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A Display of God's Glory by Mark E Dever

4.00 Ounces

Product Description

A Display of God's Glory by Mark E Dever

Dever unfolds the biblical blueprint to find a leadership structure that blesses churches with peace, but doesn't buckle under the pressures of corporate life.

  • Paperback: 84 pages
  • Publisher: 9Marks (January 1, 2001)
  • Language: English
  • ISBN-10: 0970125224
  • ISBN-13: 978-0970125224 / 9780970125224
  • Product Dimensions: 5.5 x 0.2 x 8.5 inches
  • Shipping Weight: 3.2 ounces




Mark Dever has preached and practiced proper polity for many years. As pastor of Capital Hill Baptist Church and author of multiple books, Dever has often argued that proper church structure is more than an issue of preference. In A Display of God's Glory, we find one of Dever's simplest works dealing with issues of elders, deacons, congregationalism, and church membership

This book is short, simple, and to-the-point. Dever argues clearly that churches should have a plurality of elders who oversee a congregational church government structure. He clearly articulates that the office of deacon is an office of service rather than authority. Dever also helps us to see why it is important that individuals take church membership seriously.
A few quotes might help to show some of the solid teaching that Dever shares in this tiny work. Dever argues that deacons are to be supporters and defenders of church unity when he writes:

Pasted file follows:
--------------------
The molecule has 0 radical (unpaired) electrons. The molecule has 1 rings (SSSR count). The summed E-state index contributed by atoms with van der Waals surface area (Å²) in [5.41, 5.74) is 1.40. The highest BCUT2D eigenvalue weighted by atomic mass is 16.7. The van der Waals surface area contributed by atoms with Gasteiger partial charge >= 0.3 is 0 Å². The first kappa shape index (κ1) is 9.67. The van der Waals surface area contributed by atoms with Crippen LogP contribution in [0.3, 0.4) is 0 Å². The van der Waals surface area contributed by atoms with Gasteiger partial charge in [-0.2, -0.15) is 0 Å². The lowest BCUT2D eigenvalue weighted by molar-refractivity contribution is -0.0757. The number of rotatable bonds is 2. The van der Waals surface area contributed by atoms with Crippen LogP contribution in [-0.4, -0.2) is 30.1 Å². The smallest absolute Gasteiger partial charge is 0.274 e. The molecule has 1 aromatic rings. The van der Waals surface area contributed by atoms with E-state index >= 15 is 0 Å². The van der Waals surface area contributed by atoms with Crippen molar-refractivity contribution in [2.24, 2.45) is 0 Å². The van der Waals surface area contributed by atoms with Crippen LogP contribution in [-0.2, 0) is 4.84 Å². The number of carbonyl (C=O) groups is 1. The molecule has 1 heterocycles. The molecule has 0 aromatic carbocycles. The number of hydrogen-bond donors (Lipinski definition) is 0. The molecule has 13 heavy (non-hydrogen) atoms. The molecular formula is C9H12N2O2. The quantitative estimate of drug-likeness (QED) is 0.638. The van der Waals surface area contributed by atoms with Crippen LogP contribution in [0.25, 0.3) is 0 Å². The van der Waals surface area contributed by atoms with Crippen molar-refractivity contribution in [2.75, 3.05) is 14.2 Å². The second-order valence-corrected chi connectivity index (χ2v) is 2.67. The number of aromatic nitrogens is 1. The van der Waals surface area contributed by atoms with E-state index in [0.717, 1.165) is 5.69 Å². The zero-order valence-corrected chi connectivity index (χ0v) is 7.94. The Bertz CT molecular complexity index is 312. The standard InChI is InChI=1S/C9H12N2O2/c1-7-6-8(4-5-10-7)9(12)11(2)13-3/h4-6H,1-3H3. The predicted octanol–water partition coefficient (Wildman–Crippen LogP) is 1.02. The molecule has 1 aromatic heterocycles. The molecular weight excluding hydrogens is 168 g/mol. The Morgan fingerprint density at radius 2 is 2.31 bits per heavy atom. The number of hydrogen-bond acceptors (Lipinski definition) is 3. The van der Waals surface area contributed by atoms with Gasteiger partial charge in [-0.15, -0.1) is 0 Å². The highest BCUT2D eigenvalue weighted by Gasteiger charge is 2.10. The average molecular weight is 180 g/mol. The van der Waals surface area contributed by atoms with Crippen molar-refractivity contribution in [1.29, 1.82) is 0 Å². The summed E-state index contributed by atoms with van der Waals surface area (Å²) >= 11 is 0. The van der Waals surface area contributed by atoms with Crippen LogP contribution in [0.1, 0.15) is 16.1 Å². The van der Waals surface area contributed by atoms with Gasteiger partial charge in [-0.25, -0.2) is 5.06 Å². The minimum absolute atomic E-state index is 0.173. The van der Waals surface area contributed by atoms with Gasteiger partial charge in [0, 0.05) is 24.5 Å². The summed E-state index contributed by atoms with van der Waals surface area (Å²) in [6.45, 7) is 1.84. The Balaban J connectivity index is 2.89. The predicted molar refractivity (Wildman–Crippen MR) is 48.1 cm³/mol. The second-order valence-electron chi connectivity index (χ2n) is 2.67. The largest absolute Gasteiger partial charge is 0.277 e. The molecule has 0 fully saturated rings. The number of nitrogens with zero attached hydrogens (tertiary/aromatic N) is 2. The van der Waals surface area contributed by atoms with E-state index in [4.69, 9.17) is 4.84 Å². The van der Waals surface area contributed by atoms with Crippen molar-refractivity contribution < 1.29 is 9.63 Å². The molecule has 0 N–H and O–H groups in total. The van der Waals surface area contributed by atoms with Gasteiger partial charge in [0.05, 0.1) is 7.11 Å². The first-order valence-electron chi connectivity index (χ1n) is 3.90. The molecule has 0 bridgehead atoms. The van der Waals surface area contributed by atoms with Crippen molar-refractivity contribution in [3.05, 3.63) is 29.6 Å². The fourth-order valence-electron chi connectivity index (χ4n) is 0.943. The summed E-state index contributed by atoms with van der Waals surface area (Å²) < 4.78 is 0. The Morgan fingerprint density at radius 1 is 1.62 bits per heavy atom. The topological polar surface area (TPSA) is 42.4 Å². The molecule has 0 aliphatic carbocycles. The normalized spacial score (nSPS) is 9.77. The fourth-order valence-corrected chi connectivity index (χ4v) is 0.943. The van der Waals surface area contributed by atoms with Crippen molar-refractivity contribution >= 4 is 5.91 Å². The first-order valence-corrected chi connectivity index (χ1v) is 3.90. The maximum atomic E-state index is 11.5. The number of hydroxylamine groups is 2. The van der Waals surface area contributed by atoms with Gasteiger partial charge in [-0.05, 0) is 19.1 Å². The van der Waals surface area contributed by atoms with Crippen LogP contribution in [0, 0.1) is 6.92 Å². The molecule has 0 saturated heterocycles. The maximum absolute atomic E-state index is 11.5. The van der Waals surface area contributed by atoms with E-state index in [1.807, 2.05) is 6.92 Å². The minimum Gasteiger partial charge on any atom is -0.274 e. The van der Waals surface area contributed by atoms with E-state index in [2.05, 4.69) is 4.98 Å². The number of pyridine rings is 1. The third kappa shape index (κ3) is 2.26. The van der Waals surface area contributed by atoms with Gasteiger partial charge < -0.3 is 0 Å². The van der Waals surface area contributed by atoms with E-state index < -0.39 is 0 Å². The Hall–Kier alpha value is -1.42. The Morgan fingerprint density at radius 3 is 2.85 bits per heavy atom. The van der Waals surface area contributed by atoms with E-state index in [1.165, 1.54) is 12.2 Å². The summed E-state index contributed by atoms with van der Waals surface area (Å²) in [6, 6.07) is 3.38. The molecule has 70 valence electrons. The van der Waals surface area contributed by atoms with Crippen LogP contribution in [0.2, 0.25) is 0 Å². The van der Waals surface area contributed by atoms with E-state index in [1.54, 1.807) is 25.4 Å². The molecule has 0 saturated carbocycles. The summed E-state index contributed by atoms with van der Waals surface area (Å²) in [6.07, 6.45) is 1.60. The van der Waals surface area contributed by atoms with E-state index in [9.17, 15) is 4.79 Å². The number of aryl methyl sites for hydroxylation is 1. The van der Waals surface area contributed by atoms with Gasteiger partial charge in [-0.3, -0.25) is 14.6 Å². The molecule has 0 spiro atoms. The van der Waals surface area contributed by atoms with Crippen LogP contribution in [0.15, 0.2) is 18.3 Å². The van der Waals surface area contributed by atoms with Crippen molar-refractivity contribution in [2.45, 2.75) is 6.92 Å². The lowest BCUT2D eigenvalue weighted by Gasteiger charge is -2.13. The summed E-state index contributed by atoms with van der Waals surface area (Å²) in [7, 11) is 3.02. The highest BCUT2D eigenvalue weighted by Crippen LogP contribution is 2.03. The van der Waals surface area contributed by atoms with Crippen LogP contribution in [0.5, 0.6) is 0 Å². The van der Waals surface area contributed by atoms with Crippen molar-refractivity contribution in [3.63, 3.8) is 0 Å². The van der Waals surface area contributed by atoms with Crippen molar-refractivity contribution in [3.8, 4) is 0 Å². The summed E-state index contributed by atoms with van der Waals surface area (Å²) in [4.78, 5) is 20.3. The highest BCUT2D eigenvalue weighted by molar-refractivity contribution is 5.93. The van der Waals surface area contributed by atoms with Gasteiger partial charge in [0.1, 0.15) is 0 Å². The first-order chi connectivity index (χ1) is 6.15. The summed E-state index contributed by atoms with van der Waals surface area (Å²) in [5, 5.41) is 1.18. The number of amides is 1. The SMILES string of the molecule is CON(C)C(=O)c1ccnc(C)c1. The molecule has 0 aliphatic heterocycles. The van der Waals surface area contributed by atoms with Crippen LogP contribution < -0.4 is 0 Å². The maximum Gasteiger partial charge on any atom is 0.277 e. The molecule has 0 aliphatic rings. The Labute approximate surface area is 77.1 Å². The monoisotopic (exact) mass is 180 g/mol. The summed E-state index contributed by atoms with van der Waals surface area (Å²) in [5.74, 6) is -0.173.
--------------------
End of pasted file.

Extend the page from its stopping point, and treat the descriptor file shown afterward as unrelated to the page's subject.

Edifying and uniting the church is especially the ministry of the deacons as we see it in Acts 6. Therefore, we cannot have people serve us well as deacons who are unhappy with the church. The deacons are not those in the church who are complaining the loudest or jarring the church with their actions or attitudes. Quite the opposite! The deacons are to be the mufflers, the shock-absorbers (14).
Dever points to the role of elders in a church as one of both teaching and character by stating, "It seems that the role of the elders is fundamentally to lead God's people by teaching God's Word. This teaching must be by the public handling of God's Word and also by the exemplary lives they lead" (25). Unlike some who present elders in a church and exclude congregationalism, Dever argues that the congregation is the final earthly protector of the gospel when he asks, "Could it be that the gospel itself is so simple and clear, and the relationship that we have with God by the Holy Spirit's action in giving us the new birth is so real that the collection of those who believe the gospel and who know God are simply the best guardians of that gospel" (42)? And the author challenges churches to avoid false messages and confusion by taking membership very seriously when he writes, "Uninvolved "members" confuse both real members and non-Christians about what it means to be a Christian. And we "active" members do the voluntarily "inactive" members no service when we allow them to remain members of the church; for membership is the church's corporate endorsement of a person's salvation" (58).

The weaknesses of this book are attributable to the shortness of the work. The author simply does not have enough pages in this book to prove every point he wants to make. He also makes at least one weak argument by failing to go deep in his addressing of the question of whether or not a body of elders should have one lead pastor over it. Dever addresses that point, but, he cannot make a satisfactory argument around it.

I wholeheartedly recommend A Display of God's Glory to any church member interested in how the church should be structured. This would be a great starting point for churches that are considering eldership, biblical deacon roles, or membership issues. It is short, clear, and highly readable besides being solid in what it presents.

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